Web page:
Matryoshka doll (or Russian nesting or nested doll) is a doll made of wood that can be separated horizontally in half and holds inside another similar but smaller doll that in turn holds another similar smaller doll and so on.
Matryoshkas most commonly have 3 to 12 doll in one set. First matryoska was made in 1890 in time of social unrest, emerging national identity for Russia and the development of Russian style which idea was to save tradition which was in danger to be lost to time. Matryoshka was made by Vasily Zvyozdochkin, who was turning craftsman and wood carver, from a design by Sergey Malyutin, Russian painter, architect and stage designer. Sergey Malyutin also painted them.
Inspiration for matryoshka came from a doll from Honshu, the main island of Japan but it is not certain which type. Some sources say that it was daruma doll while other say it was fukuruma nesting doll. Nesting toys are an idea that is thousand years old and they came from China. They were nesting boxes and they dated back to the Song Dynasty, around 1000 AD.
Matryoshka doll was presented to the world for the first time in 1900 on “Exposition Universelle”, world’s fair held in Paris, where it earned the bronze medal. After that, matryoshka dolls gained popularity and were being made in many places in Russia and shipped around the world. Dolls are made from lime, birch aspen or alder from the smallest doll to the largest. When finished, dolls are hand painted with gouache, a type of heavier watercolor.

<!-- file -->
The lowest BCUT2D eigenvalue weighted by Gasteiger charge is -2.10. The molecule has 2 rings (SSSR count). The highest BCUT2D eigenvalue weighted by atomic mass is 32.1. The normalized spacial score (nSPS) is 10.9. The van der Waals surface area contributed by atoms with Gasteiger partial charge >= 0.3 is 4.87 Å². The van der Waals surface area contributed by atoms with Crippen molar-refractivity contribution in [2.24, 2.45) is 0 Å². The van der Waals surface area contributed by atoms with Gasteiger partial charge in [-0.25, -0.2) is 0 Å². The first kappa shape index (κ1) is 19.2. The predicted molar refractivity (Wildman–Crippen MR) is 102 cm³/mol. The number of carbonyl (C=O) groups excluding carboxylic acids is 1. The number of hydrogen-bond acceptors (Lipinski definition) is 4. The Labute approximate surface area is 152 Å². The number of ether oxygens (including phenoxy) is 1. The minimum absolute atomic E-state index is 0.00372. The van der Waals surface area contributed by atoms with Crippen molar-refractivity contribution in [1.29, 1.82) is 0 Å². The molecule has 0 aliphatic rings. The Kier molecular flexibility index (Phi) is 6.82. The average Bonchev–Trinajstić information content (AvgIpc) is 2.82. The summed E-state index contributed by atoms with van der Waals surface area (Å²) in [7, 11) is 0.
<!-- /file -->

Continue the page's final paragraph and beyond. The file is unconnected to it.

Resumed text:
Matryoshka dolls of one set are often designed to have one theme and traditional ones are painted to resemble peasant girls in traditional dress – “sarafan” which is Russian peasant jumper dress.
All matryoshkas are basically of the same cylindrical shape but can be painted differently. Each doll of one set is similar but different. They can differ in color, facial expressions, things that they hold in hands (like bread, salt, and basket of fruits or vegetables) or design of the clothes.
Today designs of matryoshkas have a wide range of designs and modern matryoskas are painted in many different styles, from fairy tale characters to politicians including floral, religious, likenesses of famous persons, real or imaginary and even national landmarks. One of the most common themes during Perestroika was Russian leaders. Some matryoshkas are painted to look like household pets.